• I actually had a question about IR in there but took it out because she wasn’t familiar with it. Yes, IR is more expensive but it’s possible that it will have more reach than jexbo. It’s already been written up in Publisher’s Weekly and the Christian Science Monitor – http://features.csmonitor.com/books/2009/05/27/can-self-published-books-gain-respect. Time will tell how effective IR is.

  • For the record, here’s that question:

    SPR: Have you heard of Indie Reader? Curious about your thoughts on the service. There’s been some controversy about it on this site, but people seem to be warming up to its possibilities, even if it is a fair bit more expensive than jexbo.

    JE: I am not familiar with Indie Reader, but it seems to be more expensive than jexbo, with a $149 annual fee and a 25% cut of the books purchased.

  • Yeah, Jill could do a better job getting the word out. Those PubWeekly and CS Monitor “articles” were little more than ads for IR. I love how IR gets bashed in the comments below the PubWeekly ad.

  • I’m willing to give IR a shot and see what happens. It does seem that Amy will be able to get the word out. I’m also willing to give Jexbo a shot. I intend to use as many opportunities to get my book out there where the cost to do so isn’t prohibitive IMO. Not every opportunity will work out for me or be worth the money I invest in it. It will be trial and error as it is for every entrepreneur in every area.

    As I go along I’ll refine a method that works best for me, and the opportunities that don’t pay out will be eliminated from my personal strategy.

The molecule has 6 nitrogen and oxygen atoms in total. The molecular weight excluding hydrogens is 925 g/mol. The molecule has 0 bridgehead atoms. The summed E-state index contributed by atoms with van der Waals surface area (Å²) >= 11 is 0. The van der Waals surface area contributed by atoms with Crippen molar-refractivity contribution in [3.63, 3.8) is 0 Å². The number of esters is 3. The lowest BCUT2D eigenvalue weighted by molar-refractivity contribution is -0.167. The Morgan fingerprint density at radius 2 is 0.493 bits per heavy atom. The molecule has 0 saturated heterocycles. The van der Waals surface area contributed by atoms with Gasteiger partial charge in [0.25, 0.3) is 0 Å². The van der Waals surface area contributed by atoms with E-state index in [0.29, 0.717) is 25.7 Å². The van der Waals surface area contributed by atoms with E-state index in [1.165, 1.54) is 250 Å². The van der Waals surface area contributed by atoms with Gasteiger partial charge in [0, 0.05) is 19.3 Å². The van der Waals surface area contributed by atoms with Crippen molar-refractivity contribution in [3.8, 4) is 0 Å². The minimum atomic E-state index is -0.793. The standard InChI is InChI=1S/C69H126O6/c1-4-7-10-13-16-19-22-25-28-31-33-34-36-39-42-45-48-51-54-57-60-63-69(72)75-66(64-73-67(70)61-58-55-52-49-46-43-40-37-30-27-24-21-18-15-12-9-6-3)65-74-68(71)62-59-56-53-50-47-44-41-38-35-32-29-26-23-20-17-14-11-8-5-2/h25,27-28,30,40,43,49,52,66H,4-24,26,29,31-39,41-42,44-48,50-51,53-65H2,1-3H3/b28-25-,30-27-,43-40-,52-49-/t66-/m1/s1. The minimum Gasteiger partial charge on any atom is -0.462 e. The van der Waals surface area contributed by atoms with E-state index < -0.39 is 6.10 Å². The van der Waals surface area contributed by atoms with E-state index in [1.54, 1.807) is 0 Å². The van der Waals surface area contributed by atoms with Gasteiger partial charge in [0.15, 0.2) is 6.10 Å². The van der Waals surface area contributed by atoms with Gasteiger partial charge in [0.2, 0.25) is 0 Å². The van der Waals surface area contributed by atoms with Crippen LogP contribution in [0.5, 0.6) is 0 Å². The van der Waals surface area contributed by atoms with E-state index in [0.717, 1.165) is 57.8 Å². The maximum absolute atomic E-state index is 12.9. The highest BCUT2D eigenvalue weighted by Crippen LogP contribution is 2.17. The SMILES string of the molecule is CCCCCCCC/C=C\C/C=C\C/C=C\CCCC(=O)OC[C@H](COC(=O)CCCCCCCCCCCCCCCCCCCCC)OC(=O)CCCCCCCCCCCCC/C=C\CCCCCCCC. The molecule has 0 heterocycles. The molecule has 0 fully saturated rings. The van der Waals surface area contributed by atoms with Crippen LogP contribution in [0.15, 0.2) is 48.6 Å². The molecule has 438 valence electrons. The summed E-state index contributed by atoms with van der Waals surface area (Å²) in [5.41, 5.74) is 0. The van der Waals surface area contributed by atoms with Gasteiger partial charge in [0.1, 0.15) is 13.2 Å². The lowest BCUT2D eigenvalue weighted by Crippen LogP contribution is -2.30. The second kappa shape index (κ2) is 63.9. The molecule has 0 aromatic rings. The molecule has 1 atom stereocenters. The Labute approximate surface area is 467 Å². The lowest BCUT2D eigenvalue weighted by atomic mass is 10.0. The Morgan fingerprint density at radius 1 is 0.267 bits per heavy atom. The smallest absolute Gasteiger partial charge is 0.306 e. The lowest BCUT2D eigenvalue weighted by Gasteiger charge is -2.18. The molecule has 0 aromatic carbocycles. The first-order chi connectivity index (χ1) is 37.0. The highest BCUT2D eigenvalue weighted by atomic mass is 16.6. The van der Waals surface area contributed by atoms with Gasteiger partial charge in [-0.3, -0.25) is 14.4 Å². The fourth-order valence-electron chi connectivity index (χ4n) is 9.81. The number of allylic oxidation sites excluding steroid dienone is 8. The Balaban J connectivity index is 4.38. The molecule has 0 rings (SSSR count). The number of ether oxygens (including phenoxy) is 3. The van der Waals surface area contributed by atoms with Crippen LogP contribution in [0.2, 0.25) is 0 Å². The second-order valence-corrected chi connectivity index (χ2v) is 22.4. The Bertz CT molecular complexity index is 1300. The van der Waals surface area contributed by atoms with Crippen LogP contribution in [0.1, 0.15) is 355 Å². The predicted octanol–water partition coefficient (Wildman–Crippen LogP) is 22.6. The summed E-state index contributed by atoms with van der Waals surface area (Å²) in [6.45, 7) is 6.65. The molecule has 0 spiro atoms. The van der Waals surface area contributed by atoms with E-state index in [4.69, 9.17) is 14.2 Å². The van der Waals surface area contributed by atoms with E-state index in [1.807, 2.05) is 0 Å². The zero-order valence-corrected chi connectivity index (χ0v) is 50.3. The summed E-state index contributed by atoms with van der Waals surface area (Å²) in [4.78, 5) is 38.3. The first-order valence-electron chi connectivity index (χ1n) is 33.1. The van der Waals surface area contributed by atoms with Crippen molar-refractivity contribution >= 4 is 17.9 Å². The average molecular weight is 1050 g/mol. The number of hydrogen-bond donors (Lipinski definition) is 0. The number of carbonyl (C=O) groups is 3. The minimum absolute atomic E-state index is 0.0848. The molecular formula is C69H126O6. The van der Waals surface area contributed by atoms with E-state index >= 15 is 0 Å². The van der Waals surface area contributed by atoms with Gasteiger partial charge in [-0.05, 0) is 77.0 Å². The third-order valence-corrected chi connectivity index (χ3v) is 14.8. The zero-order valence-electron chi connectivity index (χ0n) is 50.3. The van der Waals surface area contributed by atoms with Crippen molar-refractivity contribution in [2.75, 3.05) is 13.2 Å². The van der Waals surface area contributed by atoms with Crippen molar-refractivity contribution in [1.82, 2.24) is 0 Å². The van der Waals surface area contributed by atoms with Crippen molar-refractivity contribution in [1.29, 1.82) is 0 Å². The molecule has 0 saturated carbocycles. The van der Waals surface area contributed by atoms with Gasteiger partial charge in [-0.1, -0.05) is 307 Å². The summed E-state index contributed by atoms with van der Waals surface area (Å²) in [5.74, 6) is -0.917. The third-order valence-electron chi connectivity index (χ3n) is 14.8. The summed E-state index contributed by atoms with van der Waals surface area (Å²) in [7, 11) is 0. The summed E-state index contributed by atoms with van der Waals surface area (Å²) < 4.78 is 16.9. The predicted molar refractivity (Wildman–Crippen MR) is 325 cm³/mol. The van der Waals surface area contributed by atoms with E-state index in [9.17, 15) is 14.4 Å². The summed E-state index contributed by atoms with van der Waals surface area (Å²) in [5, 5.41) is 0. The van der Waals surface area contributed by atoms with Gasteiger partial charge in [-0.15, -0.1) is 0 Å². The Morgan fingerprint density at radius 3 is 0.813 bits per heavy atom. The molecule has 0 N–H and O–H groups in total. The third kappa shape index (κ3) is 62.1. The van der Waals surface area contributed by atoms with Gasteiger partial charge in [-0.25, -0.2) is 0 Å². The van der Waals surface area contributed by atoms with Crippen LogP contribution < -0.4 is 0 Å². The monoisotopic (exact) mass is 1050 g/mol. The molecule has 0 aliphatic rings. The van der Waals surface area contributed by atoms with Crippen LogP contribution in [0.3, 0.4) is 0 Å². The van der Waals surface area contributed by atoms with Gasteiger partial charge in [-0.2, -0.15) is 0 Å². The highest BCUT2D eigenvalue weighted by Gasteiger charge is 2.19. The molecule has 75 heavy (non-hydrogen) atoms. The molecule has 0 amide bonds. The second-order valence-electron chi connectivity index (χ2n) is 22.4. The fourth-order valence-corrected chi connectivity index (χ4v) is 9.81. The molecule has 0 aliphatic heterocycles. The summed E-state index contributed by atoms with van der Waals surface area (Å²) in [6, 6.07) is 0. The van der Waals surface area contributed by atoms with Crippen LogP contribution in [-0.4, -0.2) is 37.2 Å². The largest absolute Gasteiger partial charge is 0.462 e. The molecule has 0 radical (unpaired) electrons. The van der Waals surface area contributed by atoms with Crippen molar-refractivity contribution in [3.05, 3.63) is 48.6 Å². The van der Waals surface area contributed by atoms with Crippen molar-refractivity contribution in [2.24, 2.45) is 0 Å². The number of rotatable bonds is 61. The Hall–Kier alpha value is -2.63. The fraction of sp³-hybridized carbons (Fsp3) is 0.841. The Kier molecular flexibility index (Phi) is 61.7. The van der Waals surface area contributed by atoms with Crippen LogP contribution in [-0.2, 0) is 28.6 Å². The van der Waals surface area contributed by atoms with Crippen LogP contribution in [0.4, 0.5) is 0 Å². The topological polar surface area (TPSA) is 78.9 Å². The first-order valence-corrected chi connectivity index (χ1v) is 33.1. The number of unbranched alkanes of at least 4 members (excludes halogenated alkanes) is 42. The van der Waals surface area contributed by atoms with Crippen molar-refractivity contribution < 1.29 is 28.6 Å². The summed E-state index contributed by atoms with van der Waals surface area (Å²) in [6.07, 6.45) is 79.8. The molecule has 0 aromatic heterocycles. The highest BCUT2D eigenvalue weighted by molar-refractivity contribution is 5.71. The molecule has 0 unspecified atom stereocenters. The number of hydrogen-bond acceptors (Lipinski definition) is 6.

Self publishing authors IMO don’t get a “pass” on the responsibility to figure out what services are right to help them promote their work. It won’t be for everybody, but there doesn’t seem to be that much harm in testing it out. Unless you’re down to your last $150 or something. People waste far more money than that in a year on plenty of stupid crap, I don’t see why a shot at promoting their work further is any worse than the cigarettes, candy, movie rentals, etc. that the money would often be spent on otherwise.

    Just my two cents on the IndieReader issue that won’t die.

  • Actually it seems like a nice way to offer a book at a discount. I used Outskirts to self-publish. My book retails at $15.95US. Cost to the author is about half that. As a result, my book might be sold for something like $11.00US + shipping. The profit per book would be clost to $4.00US per book, much better than royalties gained from traditional retail outlets.